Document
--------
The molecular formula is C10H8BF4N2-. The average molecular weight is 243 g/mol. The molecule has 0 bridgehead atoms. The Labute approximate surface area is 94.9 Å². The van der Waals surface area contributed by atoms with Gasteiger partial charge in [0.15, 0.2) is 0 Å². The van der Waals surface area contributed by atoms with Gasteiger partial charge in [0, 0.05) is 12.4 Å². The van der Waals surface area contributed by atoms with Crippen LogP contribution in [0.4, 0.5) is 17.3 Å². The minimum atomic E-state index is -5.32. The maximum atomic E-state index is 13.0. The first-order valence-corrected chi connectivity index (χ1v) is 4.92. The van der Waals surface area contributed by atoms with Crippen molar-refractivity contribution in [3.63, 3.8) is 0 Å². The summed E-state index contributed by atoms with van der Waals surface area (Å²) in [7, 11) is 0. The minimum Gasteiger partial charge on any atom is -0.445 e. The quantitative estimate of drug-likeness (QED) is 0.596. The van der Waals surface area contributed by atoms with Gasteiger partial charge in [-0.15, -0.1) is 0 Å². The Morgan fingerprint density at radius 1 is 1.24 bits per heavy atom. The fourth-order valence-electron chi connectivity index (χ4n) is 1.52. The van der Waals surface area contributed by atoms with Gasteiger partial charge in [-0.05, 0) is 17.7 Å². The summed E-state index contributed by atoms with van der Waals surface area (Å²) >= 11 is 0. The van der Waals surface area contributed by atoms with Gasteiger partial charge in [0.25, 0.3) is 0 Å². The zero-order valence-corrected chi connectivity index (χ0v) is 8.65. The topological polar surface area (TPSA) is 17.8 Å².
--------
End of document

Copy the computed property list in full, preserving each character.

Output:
The molecular formula is C10H8BF4N2-. The average molecular weight is 243 g/mol. The molecule has 0 bridgehead atoms. The Labute approximate surface area is 94.9 Å². The van der Waals surface area contributed by atoms with Gasteiger partial charge in [0.15, 0.2) is 0 Å². The van der Waals surface area contributed by atoms with Gasteiger partial charge in [0, 0.05) is 12.4 Å². The van der Waals surface area contributed by atoms with Crippen LogP contribution in [0.4, 0.5) is 17.3 Å². The minimum atomic E-state index is -5.32. The maximum atomic E-state index is 13.0. The first-order valence-corrected chi connectivity index (χ1v) is 4.92. The van der Waals surface area contributed by atoms with Crippen molar-refractivity contribution in [3.63, 3.8) is 0 Å². The summed E-state index contributed by atoms with van der Waals surface area (Å²) in [7, 11) is 0. The minimum Gasteiger partial charge on any atom is -0.445 e. The quantitative estimate of drug-likeness (QED) is 0.596. The van der Waals surface area contributed by atoms with Gasteiger partial charge in [-0.15, -0.1) is 0 Å². The Morgan fingerprint density at radius 1 is 1.24 bits per heavy atom. The fourth-order valence-electron chi connectivity index (χ4n) is 1.52. The van der Waals surface area contributed by atoms with Gasteiger partial charge in [-0.05, 0) is 17.7 Å². The summed E-state index contributed by atoms with van der Waals surface area (Å²) >= 11 is 0. The van der Waals surface area contributed by atoms with Gasteiger partial charge in [0.25, 0.3) is 0 Å². The zero-order valence-corrected chi connectivity index (χ0v) is 8.65. The topological polar surface area (TPSA) is 17.8 Å².